In the embodiment shown in FIGS. 17A and 17B, the pawl 202 and the bracket pawl 206 are held on the detecting surface 270 by the force of gravity. The embodiment of the apparatus shown in FIGS. 17A and 17B is therefore suitable for sampling the top of the detecting surface 270, but generally not the side or the bottom of the detecting surface 270, because gravity will not hold the pawl 202 and the bracket pawl 206 against the side or bottom of the detecting surface 270.

The embodiment shown in FIGS. 18A and 18B is similar to the embodiment shown in FIGS. 17A and 17B, with the exception that the bracket pawl 206 and the pawl 202 are mounted on separate pivots 260 as connectors. The embodiment shown in FIGS. 18A and 18B is useful for measuring the top of the detecting surface 270 and is not generally suitable for measuring the side or bottom of the detecting surface 270, because the embodiment depends on gravity to hold the bracket pawl 206 and pawl 202 in contact with the detecting surface 270. Both the embodiment shown in FIGS. 17A and 17B and the embodiment shown in FIGS. 18A and 18B may be utilized in measuring detecting surfaces 170 which are tilted, where the force of gravity is sufficient to hold the bottom of the bracket pawl 206 and the pawl tongue 208 in contact with the detecting surface 270.

FIG. 19 shows an alternative embodiment of a portion of an apparatus in accordance with the present invention in which the pawl 202 and bracket pawl 206 are mounted in a support 274 as a connector. The sensor 212 is mounted on the bracket pawl 206, as in the other embodiments. Springs 276 are located between the support 274 and both the pawl 202 and the bracket pawl 206. The springs 276 push the pawl 202 and the bracket pawl 206 against the detecting surface 270. The embodiment shown in FIG. 19 can therefore be used to measure the bottom and side of the detecting surface 270, because the apparatus of FIG. 19 does not depend on gravity to maintain the pawl 202 and bracket pawl 206 on the detecting surface 270. The springs 276 push the pawl 202 and the bracket pawl 206 against the detecting surface 270. The apparatus shown in FIG. 19 may, of course, also be used to measure the top of the detecting surface 270. A hydraulic mechanism or a pneumatic mechanism may be used in place of the springs 276. The sensor 212 measures the difference between the position of the pawl 202 and the bracket pawl 206, as in the other embodiments. In the embodiment of FIG. 19, the pawl 202 and the bracket pawl 206 both move laterally rather than rotationally, and the pawl 202 and the bracket pawl 206 ride on the detecting surface 270 regardless of the orientation of the detecting surface 270.

FIG. 20 shows a simplified diagram of a sterilizer 300 suitable for use with the automatic cassette extraction mechanism 160 and the cassette sensing mechanism according to embodiments of the present invention. The sterilizer 300, its components, and methods of use are described more fully in U.S. Pat. No. 4,756,882, issued Jul. 12, 1988, and U.S. Pat. No. 5,656,238, issued Aug. 12, 1997, herein incorporated by reference. Other sterilizers are suitable for use with the automatic cassette extraction mechanism 160 and the cassette sensing mechanism, and the sterilizer of FIG. 20 is not meant to be limiting. The sterilizer 300 includes a vacuum chamber 310, a vacuum pump 320 connected to the vacuum chamber 310 by a valve 330, and a source of suitable sterilant 340 such as hydrogen peroxide connected to the vacuum chamber 310 by a line having a valve 350 therein. The sterilizer 300 also includes an RF generator 360 electrically connected to the plasma generator 370 inside the vacuum chamber 310 as well as a HEPA vent 380 connected to the vacuum chamber 310 via a line and a valve 390. A process control logic 400, preferably a programmable computer, is connected to each of the components which are connected to the vacuum chamber 310. The process control logic 400 directs the operation of each of the components connected to the vacuum chamber 310 at the appropriate time to effectuate the sterilization process.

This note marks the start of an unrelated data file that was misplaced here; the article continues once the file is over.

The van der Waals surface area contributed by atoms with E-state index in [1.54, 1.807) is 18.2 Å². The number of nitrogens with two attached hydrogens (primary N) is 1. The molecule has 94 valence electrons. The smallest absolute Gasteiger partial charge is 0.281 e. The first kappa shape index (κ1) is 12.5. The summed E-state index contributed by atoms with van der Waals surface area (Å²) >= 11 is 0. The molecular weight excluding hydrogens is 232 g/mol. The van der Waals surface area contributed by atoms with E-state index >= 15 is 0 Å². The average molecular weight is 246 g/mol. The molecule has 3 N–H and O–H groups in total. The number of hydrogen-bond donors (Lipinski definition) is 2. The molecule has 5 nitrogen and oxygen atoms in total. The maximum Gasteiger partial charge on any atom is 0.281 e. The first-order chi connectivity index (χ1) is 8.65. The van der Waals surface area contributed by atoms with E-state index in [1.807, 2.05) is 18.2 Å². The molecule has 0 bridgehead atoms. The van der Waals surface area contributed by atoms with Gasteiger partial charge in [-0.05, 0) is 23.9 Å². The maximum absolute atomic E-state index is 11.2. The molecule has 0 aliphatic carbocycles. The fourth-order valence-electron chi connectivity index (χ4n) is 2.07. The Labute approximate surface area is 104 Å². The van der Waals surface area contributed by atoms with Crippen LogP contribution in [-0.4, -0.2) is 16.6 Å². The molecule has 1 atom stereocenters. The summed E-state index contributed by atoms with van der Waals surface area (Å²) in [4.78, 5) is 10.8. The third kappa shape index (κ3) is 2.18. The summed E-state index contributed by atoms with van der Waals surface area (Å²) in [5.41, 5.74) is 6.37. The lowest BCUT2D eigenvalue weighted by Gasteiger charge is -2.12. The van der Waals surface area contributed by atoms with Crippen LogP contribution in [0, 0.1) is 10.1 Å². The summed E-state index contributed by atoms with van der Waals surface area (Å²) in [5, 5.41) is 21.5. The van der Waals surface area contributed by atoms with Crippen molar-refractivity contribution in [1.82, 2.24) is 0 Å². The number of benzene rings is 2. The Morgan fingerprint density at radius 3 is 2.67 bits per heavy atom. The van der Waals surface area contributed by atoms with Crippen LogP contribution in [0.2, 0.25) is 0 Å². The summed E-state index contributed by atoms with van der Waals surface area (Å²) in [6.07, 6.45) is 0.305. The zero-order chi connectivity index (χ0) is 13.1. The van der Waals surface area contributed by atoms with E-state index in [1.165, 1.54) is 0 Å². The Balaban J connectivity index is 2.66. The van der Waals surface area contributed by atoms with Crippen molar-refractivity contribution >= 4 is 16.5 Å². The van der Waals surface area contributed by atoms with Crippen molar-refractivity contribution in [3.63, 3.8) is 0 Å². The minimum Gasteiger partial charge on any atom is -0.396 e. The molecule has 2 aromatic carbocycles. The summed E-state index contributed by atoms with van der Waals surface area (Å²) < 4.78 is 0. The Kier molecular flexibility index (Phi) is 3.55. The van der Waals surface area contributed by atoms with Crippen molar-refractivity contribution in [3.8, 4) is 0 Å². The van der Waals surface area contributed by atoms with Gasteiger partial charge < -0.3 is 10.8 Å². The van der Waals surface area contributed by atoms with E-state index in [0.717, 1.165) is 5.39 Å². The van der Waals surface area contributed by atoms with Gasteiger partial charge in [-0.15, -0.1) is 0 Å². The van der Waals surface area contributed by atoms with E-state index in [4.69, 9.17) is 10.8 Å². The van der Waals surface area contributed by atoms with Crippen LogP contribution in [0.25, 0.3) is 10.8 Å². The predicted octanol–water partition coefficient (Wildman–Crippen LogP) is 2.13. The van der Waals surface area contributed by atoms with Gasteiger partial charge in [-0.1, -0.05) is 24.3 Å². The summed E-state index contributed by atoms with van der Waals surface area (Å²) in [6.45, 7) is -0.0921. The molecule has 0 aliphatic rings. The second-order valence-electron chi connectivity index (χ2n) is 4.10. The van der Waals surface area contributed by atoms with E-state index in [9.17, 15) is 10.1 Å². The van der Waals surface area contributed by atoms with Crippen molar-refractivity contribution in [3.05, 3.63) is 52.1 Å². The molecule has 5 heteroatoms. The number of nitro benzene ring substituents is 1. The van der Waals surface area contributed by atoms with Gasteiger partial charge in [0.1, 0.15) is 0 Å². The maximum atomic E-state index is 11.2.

The automatic cassette extraction mechanism 160 and the cassette sensing mechanism of various embodiments of the present invention are portions of an embodiment of the source of suitable sterilant 340, and both the automatic cassette extraction mechanism 160 and the cassette sensing mechanism may be controlled by the process control logic 400. The vacuum chamber 310 contains the objects to be sterilized.

While embodiments and applications of this invention have been shown and described, it should be evident to those skilled in the art that many more modifications are possible without departing from the scope of the invention. The invention is therefore not to be restricted, except in the spirit of the appended claims.

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EP2269660A1May 27, 2005Jan 5, 2011Ethicon, Inc.Sterilization/disinfection cycle control
Classifications
U.S. Classification73/104, 422/28, 414/411, 414/416.03, 206/569, 141/1, 422/292
International ClassificationA61L2/26, G01B5/28, G01B21/30
Cooperative ClassificationA61L2/26, G01B5/285
European ClassificationA61L2/26, G01B5/28B
Legal Events
DateCodeEventDescription
Feb 7, 2014REMIMaintenance fee reminder mailed
Dec 2, 2009FPAYFee payment
Year of fee payment: 8
Dec 19, 2005FPAYFee payment
Year of fee payment: 4
May 16, 2000ASAssignment
Owner name: ETHICON, INC., NEW JERSEY
Free format text: ASSIGNMENT OF ASSIGNORS INTEREST;ASSIGNORS:NGUYEN, NICK NGOC;TRUONG, DOUG;WILLIAMS, HAL;REEL/FRAME:010825/0634
Effective date: 20000405
Owner name: ETHICON, INC. ROUTE 22 SOMERVILLE NEW JERSEY 08876